I've lived at Point Reyes, California since 1973. In 1986, I began photographing the landscape. Since then, I have made fine-art photography my life's work. I've used cameras for thirty years, but didn't put one on a tripod until 1985. I remember my first camera...a 35mm rangefinder my grandfather gave me for my eleventh birthday. The dials with etched numbers amd the velvet-lined leather case that protected its jewel-like lens were irresistible. That a small tin can could hold the world in it...well, perhaps only 36 pieces of the world...was magical for me! The magic has never died. I still love cameras, both old and new. I can't resist taking pictures. It is what I do, and I never wanted to do anything else.
The transient beauty of the natural world inspires me. I am drawn to walk along the trails, ridges and beaches of this precious world. Every once in a while, I'm blessed to see and record a moment of light that fills me with wonder. I hope the images that I make will do the same for you.
My photographs are owned by individuals and corporations worldwide. Editions are in the permanent collections of Fireman's Fund World Headquarters, Fair Isaac, and the National Park Service. Photographs have been featured in numerous publications including The World’s Top Photographers: Landscape by Terry Hope; Gifts of the Spirit, Kaufman & Zaleski, 1997; and The Natural History of the Point Reyes Peninsula, Jules Evens, 1994. Monolith, McClure's Beach was honored by the California State Senate, and exhibited in the 1999 California Contemporary Art Collection, in the State Senate building.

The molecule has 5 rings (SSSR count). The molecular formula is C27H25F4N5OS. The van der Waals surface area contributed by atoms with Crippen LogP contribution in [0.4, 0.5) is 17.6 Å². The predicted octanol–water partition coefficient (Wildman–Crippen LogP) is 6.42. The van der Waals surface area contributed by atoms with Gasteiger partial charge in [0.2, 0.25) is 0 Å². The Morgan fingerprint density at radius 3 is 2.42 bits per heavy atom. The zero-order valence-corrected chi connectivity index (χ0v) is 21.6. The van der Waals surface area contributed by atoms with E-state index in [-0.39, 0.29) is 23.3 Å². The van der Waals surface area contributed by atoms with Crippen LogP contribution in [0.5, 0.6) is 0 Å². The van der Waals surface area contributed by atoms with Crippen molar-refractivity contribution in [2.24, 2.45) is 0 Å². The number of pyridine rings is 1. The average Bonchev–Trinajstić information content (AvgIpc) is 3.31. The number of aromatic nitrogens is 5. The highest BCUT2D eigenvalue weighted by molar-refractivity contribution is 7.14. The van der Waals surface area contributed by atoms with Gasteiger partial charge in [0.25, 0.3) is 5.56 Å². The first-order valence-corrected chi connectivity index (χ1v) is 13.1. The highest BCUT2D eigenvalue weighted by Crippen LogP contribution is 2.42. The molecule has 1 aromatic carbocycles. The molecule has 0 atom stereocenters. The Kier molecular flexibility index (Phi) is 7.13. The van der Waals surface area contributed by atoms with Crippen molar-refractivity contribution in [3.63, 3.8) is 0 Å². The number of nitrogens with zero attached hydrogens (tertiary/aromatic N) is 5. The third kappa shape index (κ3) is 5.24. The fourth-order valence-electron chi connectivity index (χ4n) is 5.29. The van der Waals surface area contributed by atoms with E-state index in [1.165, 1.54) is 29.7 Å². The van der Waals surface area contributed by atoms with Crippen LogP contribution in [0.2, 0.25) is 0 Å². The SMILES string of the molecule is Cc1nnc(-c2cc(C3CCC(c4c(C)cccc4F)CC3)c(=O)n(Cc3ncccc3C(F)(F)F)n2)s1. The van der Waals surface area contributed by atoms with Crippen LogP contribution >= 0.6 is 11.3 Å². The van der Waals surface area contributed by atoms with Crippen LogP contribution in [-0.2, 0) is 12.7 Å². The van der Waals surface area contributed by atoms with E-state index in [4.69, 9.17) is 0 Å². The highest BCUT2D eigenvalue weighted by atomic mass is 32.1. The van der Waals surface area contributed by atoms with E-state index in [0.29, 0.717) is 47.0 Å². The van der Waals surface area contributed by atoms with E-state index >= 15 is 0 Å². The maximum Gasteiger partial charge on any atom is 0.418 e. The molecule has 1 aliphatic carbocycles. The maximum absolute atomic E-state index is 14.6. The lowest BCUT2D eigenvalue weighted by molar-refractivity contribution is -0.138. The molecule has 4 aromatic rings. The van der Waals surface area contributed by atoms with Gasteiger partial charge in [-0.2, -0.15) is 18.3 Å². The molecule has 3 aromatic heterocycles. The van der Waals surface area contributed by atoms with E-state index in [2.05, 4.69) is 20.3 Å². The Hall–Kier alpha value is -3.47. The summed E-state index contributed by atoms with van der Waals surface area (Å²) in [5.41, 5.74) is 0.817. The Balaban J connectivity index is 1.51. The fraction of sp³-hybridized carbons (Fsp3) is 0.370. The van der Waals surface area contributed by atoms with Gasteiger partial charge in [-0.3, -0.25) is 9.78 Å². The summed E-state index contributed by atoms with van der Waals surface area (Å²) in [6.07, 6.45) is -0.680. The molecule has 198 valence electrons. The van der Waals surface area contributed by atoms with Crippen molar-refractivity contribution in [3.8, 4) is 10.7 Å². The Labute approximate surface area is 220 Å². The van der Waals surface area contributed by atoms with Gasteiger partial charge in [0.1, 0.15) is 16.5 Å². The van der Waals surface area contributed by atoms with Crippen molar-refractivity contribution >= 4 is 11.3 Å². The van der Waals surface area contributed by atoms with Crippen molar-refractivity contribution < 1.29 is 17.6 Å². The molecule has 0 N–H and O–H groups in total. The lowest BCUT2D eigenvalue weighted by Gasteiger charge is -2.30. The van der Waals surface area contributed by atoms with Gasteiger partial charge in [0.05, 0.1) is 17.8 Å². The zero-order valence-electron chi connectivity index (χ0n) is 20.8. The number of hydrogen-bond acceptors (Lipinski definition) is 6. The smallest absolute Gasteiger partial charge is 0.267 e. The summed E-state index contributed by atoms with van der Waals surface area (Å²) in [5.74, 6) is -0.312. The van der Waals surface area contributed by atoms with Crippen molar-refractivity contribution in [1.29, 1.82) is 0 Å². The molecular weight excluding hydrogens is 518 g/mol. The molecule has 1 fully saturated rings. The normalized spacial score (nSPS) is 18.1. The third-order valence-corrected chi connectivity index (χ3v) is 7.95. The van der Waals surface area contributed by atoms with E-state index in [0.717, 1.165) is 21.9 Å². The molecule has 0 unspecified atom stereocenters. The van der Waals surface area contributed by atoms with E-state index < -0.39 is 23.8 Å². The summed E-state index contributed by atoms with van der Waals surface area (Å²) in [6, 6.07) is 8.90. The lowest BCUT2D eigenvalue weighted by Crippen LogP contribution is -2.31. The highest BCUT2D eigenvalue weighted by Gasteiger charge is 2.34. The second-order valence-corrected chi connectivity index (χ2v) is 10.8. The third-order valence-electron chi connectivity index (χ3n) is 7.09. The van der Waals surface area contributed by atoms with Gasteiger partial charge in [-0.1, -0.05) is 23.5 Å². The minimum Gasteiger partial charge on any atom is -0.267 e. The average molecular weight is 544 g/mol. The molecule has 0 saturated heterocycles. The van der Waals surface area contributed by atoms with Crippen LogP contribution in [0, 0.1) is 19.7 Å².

Marty Knapp: A Statement of Artistic Process and Purpose
I am an artist, a photographer. The purpose of my art is to express my feelings and reactions to the beauty of the world as it is revealed by light. The moods created by the daily and annual cycles of natural light, as modified by weather, are what I capture with my camera. The reflections and voids of that light on form and in space create the designs of my photographs.
Fundamental to my process is the careful inscription of a singular, carefully considered rectangle around the lit and unlit forms. Standing in the right space at precisely the right time is everything. When successful, the intricate harmonies and dissonances of God’s creation are revealed. By working exclusively in black and white I hope to express to the viewer my vision of form, line, and texture. I believe that the absence of color in the image creates a deeper imprint on the viewer of the underlying form and design of our world. And, so, like music, black and white photography bypasses the rational mind to touch the heart directly.
Today, I make photographs in a more serendipitous manner. I let the light lead me, and I slow down until I am called, until… I am truly feeling and seeing my photograph. Only then do I attempt to express this space and time on film. I make very few exposures. In my best moments I hope to make an image that can create an emotion in the viewer’s heart equivalent to my own.
I use both film & digital cameras to capture my images. In 2011 I made my last darkroom-produced silver gelatin prints. My current prints are made with archival pigment inks on museum quality, acid-free, cotton papers. They are archival and rival, even sometimes exceed the quality I have gotten from my silver printis.